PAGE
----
Comparative effectiveness of low-level laser therapy for adult androgenic alopecia: a system review and meta-analysis of randomized controlled trials

Lasers Med Sci. 2019 Aug;34(6):1063-1069. doi: 10.1007/s10103-019-02723-6. Epub 2019 Jan 31.


The purpose of this review is to explore the effectiveness of low-level laser therapy (LLLT) in the treatment of adult androgenic alopecia (AGA). A systematic search of studies on LLLT for AGA was conducted mainly in Pubmed, Embase, and Cochrane Systematic Reviews. The standardized mean difference (SMD) in the changes of hair density treated by LLLT versus sham devices was analyzed. The meta-analysis included 8 studies comprising a total of 11 double-blinded randomized controlled trials. The quantitative analysis showed a significant increase in hair density for those treated by LLLT versus sham group (SMD 1.316, 95% confidence interval, CI 0.993 to 1.639). The subgroup analysis demonstrated that LLLT increases hair growth in both genders, in both comb- and helmet-type devices, and in short- and long-term treatment course. The subgroup analysis also showed a more significant increase of hair growth for the LLLT versus sham in the low-frequency treatment group (SMD 1.555, 95% CI 1.132 to 1.978) than in the high-frequency group (SMD 0.949, 95% CI 0.644 to 1.253). The review was limited by the heterogeneity of included trials. LLLT significantly increased hair density in AGA. The meta-analysis suggests that low treatment frequency by LLLT have a better hair growth effect than high treatment frequency. LLLT represents a potentially effective treatment for AGA in both male and female. The types of LLLT devices and LLLT treatment course duration did not affect the effectiveness in hair growth.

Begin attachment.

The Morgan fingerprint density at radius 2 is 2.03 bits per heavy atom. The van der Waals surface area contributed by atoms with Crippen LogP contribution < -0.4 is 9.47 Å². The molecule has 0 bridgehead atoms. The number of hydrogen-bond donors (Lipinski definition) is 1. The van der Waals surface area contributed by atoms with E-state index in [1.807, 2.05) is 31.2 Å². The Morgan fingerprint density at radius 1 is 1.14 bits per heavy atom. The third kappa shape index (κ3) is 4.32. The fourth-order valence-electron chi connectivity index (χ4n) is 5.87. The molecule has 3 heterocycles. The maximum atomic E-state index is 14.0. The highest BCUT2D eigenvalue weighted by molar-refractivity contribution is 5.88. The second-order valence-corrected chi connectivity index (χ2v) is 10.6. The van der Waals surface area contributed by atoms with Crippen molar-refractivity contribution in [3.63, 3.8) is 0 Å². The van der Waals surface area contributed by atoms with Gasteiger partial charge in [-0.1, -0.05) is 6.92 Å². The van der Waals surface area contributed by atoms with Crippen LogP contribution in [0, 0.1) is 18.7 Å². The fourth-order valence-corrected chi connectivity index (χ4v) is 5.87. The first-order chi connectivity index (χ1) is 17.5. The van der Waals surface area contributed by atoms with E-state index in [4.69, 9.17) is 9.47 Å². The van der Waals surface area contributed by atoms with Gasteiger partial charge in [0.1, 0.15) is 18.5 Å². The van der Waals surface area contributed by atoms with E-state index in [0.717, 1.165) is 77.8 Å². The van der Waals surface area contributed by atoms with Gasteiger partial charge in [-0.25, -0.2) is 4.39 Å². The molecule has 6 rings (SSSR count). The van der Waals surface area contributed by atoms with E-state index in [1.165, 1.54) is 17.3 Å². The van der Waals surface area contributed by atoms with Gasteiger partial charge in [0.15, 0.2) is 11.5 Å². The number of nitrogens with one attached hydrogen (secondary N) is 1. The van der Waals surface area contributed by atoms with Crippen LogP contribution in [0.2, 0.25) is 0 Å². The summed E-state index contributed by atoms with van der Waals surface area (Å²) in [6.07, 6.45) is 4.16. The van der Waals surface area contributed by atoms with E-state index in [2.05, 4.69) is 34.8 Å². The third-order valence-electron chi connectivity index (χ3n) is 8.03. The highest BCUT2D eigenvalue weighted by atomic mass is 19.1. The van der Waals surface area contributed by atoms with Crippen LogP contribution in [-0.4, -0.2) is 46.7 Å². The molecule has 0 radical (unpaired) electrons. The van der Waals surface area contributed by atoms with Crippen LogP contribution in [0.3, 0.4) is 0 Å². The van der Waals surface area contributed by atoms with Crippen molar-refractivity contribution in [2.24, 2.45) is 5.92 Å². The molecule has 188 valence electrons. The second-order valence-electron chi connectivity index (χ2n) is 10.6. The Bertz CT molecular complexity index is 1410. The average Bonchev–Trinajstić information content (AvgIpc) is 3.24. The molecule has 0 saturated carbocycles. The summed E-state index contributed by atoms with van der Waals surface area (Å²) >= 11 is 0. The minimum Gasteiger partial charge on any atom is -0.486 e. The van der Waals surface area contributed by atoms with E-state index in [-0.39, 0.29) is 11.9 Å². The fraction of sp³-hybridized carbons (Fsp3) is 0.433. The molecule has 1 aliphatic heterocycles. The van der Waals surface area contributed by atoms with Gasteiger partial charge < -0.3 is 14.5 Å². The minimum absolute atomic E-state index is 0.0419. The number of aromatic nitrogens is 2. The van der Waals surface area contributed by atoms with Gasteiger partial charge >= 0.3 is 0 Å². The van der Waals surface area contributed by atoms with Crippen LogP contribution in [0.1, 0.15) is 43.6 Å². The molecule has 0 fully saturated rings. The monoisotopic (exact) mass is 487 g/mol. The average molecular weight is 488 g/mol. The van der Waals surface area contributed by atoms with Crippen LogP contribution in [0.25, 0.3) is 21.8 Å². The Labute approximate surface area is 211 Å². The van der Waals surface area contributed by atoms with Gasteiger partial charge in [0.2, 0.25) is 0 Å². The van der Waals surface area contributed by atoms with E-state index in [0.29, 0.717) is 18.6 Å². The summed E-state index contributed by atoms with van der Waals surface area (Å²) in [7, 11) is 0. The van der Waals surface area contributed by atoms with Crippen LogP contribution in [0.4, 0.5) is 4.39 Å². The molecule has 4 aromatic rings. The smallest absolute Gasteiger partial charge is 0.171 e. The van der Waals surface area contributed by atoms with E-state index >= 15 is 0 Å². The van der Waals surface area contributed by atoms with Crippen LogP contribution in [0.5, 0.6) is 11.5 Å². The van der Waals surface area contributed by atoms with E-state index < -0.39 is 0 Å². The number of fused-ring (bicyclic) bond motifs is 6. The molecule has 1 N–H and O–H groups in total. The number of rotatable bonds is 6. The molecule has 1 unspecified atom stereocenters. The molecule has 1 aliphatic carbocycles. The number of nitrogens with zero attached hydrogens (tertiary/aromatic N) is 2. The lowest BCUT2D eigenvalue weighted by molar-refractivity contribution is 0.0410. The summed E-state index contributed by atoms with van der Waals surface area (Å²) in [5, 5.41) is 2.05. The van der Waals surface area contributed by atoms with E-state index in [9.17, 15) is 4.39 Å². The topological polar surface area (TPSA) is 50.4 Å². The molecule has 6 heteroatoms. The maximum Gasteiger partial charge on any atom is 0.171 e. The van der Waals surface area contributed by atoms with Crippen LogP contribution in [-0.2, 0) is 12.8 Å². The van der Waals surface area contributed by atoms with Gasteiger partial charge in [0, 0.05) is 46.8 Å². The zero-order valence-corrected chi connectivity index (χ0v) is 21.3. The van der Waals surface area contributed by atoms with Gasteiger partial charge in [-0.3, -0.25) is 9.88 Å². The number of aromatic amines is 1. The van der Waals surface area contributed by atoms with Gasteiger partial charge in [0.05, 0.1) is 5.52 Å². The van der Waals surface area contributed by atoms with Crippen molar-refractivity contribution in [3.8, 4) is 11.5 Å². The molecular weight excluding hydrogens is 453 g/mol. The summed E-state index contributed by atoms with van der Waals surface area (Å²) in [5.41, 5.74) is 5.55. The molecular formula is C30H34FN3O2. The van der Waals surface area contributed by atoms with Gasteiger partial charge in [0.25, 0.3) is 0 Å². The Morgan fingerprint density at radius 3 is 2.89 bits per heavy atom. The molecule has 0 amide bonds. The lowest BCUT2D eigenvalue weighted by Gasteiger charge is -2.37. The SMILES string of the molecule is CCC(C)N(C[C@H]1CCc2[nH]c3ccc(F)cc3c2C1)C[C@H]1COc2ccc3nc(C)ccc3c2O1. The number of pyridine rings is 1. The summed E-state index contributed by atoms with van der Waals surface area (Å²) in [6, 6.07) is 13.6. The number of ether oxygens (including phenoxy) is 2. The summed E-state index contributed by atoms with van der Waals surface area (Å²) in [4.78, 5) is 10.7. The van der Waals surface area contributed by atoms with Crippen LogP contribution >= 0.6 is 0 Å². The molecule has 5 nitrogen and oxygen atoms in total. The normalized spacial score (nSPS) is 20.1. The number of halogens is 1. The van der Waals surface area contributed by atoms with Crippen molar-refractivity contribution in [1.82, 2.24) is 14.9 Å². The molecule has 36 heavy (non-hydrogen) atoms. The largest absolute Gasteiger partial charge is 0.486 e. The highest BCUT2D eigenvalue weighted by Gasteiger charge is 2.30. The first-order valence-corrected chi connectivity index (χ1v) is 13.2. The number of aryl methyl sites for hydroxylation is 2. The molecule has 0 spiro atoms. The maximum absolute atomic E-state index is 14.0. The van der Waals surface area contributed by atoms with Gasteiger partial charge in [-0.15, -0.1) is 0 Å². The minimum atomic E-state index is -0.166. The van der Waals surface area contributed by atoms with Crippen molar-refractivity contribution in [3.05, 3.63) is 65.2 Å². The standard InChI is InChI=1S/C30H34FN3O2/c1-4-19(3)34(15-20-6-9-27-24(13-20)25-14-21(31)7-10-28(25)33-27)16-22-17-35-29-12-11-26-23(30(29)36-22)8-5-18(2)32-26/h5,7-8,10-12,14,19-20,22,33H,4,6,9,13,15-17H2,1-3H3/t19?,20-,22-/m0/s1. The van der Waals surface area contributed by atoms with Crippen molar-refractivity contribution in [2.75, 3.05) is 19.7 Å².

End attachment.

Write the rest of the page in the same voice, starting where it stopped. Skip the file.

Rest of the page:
Keywords: Adult androgenic alopecia; Hair growth; Low-level laser therapy; Meta-analysis.

Publication types

  • Comparative Study
  • Meta-Analysis
  • Systematic Review

MeSH terms

  • Adult
  • Alopecia / radiotherapy*
  • Female
  • Hair / growth & development
  • Humans
  • Low-Level Light Therapy*
  • Male
  • Publication Bias
  • Randomized Controlled Trials as Topic*
  • Treatment Outcome